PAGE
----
Circle button broken, fist in air, and a smile on my face: I finished Asura’s Wrath. It’s devotion to itself, absurd and ridiculous as it is, warrants some kind of appreciation. Like Saints Row: The Third, I like a self-aware game, however subtle, or blatant, it may be. It’s a rare trait, and one that is difficult to pull off.
While Saints Row: The Third felt like it was one step away from sitting down and having a chat with me, Asura’s Wrath would take a very precise moment to turn toward me and wink. In the moments of steadily increasing chaos, it teased me as I wondered when we’d hit the cap of insanity. Flawlessly, it kept the answer to my question hidden away until I was ready for it.
It’s attitude toward giving me the unexpected was a taunt. Back and forth, I fought to see what it would toss at me next. We were butting heads to see which one of us would give, and by the end, we were holding hands. The final moments were a triumph in partnership. I knew what to expect, and it knew what to give.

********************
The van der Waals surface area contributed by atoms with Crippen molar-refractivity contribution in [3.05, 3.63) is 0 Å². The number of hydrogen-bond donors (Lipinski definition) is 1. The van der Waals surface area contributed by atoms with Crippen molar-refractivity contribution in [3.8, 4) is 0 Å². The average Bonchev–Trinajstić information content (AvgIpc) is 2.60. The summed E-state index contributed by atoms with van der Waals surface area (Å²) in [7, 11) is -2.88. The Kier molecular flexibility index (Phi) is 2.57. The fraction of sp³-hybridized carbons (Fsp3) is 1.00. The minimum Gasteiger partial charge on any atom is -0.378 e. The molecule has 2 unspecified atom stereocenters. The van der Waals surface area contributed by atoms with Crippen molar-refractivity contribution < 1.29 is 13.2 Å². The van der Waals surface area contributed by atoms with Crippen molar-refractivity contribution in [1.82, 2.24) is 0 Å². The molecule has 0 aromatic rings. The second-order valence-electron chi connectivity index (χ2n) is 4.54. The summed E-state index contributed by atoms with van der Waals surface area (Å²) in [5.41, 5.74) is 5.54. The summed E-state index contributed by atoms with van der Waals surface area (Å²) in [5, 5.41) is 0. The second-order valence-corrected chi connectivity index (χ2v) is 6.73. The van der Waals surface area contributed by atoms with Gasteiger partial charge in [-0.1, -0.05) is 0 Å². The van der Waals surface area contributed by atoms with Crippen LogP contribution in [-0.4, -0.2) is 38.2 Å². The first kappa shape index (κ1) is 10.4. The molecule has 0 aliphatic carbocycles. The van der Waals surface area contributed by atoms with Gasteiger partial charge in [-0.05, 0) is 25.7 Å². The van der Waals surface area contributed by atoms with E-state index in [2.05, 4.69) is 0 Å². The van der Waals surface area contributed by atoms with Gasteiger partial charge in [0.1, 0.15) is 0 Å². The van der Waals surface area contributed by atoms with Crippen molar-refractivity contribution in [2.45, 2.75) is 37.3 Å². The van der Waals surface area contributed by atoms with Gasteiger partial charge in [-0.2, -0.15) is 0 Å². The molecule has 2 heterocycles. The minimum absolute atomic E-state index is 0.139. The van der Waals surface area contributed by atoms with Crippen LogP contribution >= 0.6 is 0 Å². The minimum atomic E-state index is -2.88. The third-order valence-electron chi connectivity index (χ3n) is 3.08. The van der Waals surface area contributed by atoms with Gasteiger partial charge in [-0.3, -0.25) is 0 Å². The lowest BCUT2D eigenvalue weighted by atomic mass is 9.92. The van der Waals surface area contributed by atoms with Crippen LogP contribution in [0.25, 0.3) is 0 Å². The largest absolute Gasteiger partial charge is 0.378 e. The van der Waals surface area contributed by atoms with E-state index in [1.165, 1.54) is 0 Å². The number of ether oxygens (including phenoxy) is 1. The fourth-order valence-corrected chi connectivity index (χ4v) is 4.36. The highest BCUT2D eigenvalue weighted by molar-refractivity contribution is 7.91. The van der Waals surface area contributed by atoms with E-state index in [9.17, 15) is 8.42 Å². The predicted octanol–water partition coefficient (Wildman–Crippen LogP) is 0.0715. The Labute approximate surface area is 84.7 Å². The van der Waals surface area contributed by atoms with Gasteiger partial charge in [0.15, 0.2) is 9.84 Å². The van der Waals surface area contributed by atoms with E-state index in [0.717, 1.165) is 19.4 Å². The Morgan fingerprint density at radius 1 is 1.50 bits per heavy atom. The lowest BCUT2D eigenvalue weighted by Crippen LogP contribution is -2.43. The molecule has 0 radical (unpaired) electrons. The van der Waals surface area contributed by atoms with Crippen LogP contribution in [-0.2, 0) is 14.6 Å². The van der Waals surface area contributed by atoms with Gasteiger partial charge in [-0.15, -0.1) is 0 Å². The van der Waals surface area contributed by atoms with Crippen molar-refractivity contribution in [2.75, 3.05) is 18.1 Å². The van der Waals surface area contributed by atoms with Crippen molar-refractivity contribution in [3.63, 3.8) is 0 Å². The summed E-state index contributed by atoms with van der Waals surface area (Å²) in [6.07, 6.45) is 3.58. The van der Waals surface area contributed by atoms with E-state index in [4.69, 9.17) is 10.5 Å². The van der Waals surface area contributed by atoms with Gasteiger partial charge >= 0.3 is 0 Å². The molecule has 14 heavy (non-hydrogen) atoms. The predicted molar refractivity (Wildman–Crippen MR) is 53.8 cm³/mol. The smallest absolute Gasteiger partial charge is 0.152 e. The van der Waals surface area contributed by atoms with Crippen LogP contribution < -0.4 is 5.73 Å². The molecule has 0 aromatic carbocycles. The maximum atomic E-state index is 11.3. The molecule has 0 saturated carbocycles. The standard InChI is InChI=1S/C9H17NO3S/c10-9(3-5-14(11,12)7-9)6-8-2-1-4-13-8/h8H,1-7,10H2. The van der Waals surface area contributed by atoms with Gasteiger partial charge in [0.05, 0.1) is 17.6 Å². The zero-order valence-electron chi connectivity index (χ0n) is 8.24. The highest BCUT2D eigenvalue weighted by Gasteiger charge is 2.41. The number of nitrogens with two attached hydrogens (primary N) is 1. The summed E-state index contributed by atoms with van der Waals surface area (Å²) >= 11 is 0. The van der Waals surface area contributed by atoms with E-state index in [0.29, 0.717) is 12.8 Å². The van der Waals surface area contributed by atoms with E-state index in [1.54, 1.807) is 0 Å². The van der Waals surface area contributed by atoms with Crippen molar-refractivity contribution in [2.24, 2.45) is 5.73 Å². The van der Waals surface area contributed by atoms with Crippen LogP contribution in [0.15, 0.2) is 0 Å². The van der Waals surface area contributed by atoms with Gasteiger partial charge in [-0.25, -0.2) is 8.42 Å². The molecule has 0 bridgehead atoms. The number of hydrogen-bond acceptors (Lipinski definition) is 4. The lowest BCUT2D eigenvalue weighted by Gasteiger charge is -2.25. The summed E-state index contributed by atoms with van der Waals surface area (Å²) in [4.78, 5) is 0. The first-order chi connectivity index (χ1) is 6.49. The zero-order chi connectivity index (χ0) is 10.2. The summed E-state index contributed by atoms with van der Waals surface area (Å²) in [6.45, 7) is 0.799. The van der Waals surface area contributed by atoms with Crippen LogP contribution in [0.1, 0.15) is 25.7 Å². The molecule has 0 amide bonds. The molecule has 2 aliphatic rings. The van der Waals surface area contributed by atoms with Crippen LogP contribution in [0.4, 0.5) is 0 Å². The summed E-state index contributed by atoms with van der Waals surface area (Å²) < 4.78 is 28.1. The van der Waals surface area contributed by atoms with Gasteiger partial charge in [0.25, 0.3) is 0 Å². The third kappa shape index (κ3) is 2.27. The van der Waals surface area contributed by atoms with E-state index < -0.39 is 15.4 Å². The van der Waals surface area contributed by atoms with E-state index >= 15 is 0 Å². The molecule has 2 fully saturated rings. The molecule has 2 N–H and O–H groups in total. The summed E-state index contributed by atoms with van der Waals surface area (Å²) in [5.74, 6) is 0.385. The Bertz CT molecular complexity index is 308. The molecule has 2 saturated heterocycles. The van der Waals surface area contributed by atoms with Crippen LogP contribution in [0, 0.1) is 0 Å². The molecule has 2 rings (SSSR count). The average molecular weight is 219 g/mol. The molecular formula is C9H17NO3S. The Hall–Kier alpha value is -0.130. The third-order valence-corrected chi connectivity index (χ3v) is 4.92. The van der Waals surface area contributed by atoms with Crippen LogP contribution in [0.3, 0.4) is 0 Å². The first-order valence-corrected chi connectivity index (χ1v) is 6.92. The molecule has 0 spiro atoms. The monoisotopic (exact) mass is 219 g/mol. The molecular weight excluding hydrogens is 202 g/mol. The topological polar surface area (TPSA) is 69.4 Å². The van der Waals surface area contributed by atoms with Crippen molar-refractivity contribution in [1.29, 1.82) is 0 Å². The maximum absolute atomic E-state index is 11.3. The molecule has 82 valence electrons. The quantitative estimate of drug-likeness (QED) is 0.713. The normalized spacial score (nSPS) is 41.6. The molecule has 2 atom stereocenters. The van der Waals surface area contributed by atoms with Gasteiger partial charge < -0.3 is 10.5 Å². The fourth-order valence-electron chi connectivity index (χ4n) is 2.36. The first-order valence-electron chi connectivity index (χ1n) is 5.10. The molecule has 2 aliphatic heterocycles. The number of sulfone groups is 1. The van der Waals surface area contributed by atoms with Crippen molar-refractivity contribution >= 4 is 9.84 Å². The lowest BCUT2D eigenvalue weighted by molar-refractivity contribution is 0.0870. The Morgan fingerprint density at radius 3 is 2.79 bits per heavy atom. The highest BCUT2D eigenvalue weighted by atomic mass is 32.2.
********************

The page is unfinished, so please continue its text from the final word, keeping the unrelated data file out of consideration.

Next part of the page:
Games have a choice to ignore the connection with a player, they can feel like routine. It’s not always a bad thing, sometimes I want to play solo. It’s why I can drone out to a podcast with World of Warcraft, or dig for hours in Minecraft.
Every so often a game comes around that wants to become buddies, that wants to play with me. Asura’s Wrath did it without excellent writing, a barrage of jokes, or a mute protagonist, but a relentless battle of exaggeration.